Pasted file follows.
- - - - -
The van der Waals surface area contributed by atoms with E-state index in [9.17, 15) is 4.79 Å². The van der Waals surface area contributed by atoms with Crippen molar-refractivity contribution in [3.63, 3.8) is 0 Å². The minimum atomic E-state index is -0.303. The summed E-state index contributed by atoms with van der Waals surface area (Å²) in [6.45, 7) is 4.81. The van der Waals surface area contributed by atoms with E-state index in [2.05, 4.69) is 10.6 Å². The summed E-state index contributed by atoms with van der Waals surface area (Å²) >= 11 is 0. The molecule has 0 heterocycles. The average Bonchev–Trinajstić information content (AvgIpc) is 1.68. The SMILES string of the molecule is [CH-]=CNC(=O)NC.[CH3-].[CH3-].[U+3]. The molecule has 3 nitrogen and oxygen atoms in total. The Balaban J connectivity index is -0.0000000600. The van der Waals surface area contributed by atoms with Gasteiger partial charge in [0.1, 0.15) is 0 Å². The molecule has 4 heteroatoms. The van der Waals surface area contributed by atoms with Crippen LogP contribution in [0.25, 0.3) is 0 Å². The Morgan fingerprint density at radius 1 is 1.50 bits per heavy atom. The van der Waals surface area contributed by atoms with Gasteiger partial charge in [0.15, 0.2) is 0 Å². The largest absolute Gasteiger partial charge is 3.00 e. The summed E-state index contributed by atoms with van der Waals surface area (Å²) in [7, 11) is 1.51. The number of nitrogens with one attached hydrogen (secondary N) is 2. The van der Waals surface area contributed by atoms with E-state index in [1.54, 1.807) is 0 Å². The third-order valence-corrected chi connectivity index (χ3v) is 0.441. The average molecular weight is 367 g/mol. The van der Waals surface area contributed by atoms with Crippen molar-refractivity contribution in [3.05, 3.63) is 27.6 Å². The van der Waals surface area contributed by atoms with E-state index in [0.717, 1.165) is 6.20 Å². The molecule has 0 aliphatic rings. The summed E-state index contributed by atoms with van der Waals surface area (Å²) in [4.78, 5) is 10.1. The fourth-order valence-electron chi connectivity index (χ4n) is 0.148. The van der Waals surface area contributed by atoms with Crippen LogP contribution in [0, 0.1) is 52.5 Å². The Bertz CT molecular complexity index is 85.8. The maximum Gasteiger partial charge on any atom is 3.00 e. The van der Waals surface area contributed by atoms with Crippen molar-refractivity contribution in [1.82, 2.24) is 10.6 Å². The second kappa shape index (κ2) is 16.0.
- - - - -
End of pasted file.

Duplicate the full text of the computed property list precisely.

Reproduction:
The van der Waals surface area contributed by atoms with E-state index in [9.17, 15) is 4.79 Å². The van der Waals surface area contributed by atoms with Crippen molar-refractivity contribution in [3.63, 3.8) is 0 Å². The minimum atomic E-state index is -0.303. The summed E-state index contributed by atoms with van der Waals surface area (Å²) in [6.45, 7) is 4.81. The van der Waals surface area contributed by atoms with E-state index in [2.05, 4.69) is 10.6 Å². The summed E-state index contributed by atoms with van der Waals surface area (Å²) >= 11 is 0. The molecule has 0 heterocycles. The average Bonchev–Trinajstić information content (AvgIpc) is 1.68. The SMILES string of the molecule is [CH-]=CNC(=O)NC.[CH3-].[CH3-].[U+3]. The molecule has 3 nitrogen and oxygen atoms in total. The Balaban J connectivity index is -0.0000000600. The van der Waals surface area contributed by atoms with Gasteiger partial charge in [0.1, 0.15) is 0 Å². The molecule has 4 heteroatoms. The van der Waals surface area contributed by atoms with Crippen LogP contribution in [0.25, 0.3) is 0 Å². The Morgan fingerprint density at radius 1 is 1.50 bits per heavy atom. The van der Waals surface area contributed by atoms with Gasteiger partial charge in [0.15, 0.2) is 0 Å². The largest absolute Gasteiger partial charge is 3.00 e. The summed E-state index contributed by atoms with van der Waals surface area (Å²) in [7, 11) is 1.51. The number of nitrogens with one attached hydrogen (secondary N) is 2. The van der Waals surface area contributed by atoms with E-state index in [1.54, 1.807) is 0 Å². The third-order valence-corrected chi connectivity index (χ3v) is 0.441. The average molecular weight is 367 g/mol. The van der Waals surface area contributed by atoms with Crippen molar-refractivity contribution in [3.05, 3.63) is 27.6 Å². The van der Waals surface area contributed by atoms with E-state index in [0.717, 1.165) is 6.20 Å². The molecule has 0 aliphatic rings. The summed E-state index contributed by atoms with van der Waals surface area (Å²) in [4.78, 5) is 10.1. The fourth-order valence-electron chi connectivity index (χ4n) is 0.148. The van der Waals surface area contributed by atoms with Crippen LogP contribution in [0, 0.1) is 52.5 Å². The Bertz CT molecular complexity index is 85.8. The maximum Gasteiger partial charge on any atom is 3.00 e. The van der Waals surface area contributed by atoms with Crippen molar-refractivity contribution in [1.82, 2.24) is 10.6 Å². The second kappa shape index (κ2) is 16.0.